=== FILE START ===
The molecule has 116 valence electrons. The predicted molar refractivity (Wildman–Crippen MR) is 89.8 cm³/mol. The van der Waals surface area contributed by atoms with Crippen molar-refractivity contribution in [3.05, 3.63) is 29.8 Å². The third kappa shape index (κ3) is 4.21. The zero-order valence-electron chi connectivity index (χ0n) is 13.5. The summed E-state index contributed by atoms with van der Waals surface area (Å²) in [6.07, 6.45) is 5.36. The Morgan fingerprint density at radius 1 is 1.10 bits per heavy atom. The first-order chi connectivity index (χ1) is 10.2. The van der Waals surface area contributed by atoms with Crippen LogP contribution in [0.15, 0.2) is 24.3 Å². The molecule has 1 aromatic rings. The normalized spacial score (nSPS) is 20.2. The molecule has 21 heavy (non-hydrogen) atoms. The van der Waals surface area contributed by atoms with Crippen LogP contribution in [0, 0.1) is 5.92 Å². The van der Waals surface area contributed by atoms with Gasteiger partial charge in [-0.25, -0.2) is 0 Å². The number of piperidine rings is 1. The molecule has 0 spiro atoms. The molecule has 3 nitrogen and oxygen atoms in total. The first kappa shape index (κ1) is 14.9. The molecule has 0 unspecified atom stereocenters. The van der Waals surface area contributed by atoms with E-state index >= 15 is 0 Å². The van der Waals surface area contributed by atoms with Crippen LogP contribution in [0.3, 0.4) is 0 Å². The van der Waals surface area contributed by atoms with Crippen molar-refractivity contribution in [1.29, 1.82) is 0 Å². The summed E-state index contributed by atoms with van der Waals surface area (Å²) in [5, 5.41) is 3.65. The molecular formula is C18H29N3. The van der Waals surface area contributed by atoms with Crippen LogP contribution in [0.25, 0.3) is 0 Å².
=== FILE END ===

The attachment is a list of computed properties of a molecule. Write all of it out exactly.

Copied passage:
The molecule has 116 valence electrons. The predicted molar refractivity (Wildman–Crippen MR) is 89.8 cm³/mol. The van der Waals surface area contributed by atoms with Crippen molar-refractivity contribution in [3.05, 3.63) is 29.8 Å². The third kappa shape index (κ3) is 4.21. The zero-order valence-electron chi connectivity index (χ0n) is 13.5. The summed E-state index contributed by atoms with van der Waals surface area (Å²) in [6.07, 6.45) is 5.36. The Morgan fingerprint density at radius 1 is 1.10 bits per heavy atom. The first-order chi connectivity index (χ1) is 10.2. The van der Waals surface area contributed by atoms with Crippen LogP contribution in [0.15, 0.2) is 24.3 Å². The molecule has 1 aromatic rings. The normalized spacial score (nSPS) is 20.2. The molecule has 21 heavy (non-hydrogen) atoms. The van der Waals surface area contributed by atoms with Crippen LogP contribution in [0, 0.1) is 5.92 Å². The van der Waals surface area contributed by atoms with Gasteiger partial charge in [-0.25, -0.2) is 0 Å². The number of piperidine rings is 1. The molecule has 0 spiro atoms. The molecule has 3 nitrogen and oxygen atoms in total. The first kappa shape index (κ1) is 14.9. The molecule has 0 unspecified atom stereocenters. The van der Waals surface area contributed by atoms with E-state index >= 15 is 0 Å². The van der Waals surface area contributed by atoms with Crippen LogP contribution in [0.3, 0.4) is 0 Å². The van der Waals surface area contributed by atoms with Crippen molar-refractivity contribution in [1.29, 1.82) is 0 Å². The summed E-state index contributed by atoms with van der Waals surface area (Å²) in [5, 5.41) is 3.65. The molecular formula is C18H29N3. The van der Waals surface area contributed by atoms with Crippen LogP contribution in [0.25, 0.3) is 0 Å².